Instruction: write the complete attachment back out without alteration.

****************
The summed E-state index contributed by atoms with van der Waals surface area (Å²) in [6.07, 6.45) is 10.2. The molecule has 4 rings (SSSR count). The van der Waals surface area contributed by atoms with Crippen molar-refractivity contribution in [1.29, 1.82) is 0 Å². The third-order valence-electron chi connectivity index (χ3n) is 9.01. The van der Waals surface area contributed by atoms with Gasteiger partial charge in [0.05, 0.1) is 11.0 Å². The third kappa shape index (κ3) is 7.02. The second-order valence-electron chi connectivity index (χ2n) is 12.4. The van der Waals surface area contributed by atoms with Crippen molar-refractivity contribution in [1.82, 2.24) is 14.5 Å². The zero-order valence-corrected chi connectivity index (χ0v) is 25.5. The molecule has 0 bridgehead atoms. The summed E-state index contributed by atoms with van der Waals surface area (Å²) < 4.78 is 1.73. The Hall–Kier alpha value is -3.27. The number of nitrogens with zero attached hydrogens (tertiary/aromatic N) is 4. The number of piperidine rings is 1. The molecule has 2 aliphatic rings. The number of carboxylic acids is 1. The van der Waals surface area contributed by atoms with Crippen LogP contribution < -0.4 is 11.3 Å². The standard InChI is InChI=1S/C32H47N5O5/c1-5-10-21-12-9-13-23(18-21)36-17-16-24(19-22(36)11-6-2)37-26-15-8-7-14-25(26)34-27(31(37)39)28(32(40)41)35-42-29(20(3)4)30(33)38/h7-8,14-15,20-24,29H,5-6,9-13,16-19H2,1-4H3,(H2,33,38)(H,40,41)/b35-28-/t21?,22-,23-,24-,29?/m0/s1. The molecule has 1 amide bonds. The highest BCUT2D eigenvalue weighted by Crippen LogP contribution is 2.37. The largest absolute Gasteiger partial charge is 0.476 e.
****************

The summed E-state index contributed by atoms with van der Waals surface area (Å²) in [6.07, 6.45) is 10.2. The molecule has 4 rings (SSSR count). The van der Waals surface area contributed by atoms with Crippen molar-refractivity contribution in [1.29, 1.82) is 0 Å². The third-order valence-electron chi connectivity index (χ3n) is 9.01. The van der Waals surface area contributed by atoms with Gasteiger partial charge in [0.05, 0.1) is 11.0 Å². The third kappa shape index (κ3) is 7.02. The second-order valence-electron chi connectivity index (χ2n) is 12.4. The van der Waals surface area contributed by atoms with Crippen molar-refractivity contribution in [1.82, 2.24) is 14.5 Å². The zero-order valence-corrected chi connectivity index (χ0v) is 25.5. The molecule has 0 bridgehead atoms. The summed E-state index contributed by atoms with van der Waals surface area (Å²) < 4.78 is 1.73. The Hall–Kier alpha value is -3.27. The number of nitrogens with zero attached hydrogens (tertiary/aromatic N) is 4. The number of piperidine rings is 1. The molecule has 2 aliphatic rings. The number of carboxylic acids is 1. The van der Waals surface area contributed by atoms with Crippen LogP contribution < -0.4 is 11.3 Å². The standard InChI is InChI=1S/C32H47N5O5/c1-5-10-21-12-9-13-23(18-21)36-17-16-24(19-22(36)11-6-2)37-26-15-8-7-14-25(26)34-27(31(37)39)28(32(40)41)35-42-29(20(3)4)30(33)38/h7-8,14-15,20-24,29H,5-6,9-13,16-19H2,1-4H3,(H2,33,38)(H,40,41)/b35-28-/t21?,22-,23-,24-,29?/m0/s1. The molecule has 1 amide bonds. The highest BCUT2D eigenvalue weighted by Crippen LogP contribution is 2.37. The largest absolute Gasteiger partial charge is 0.476 e.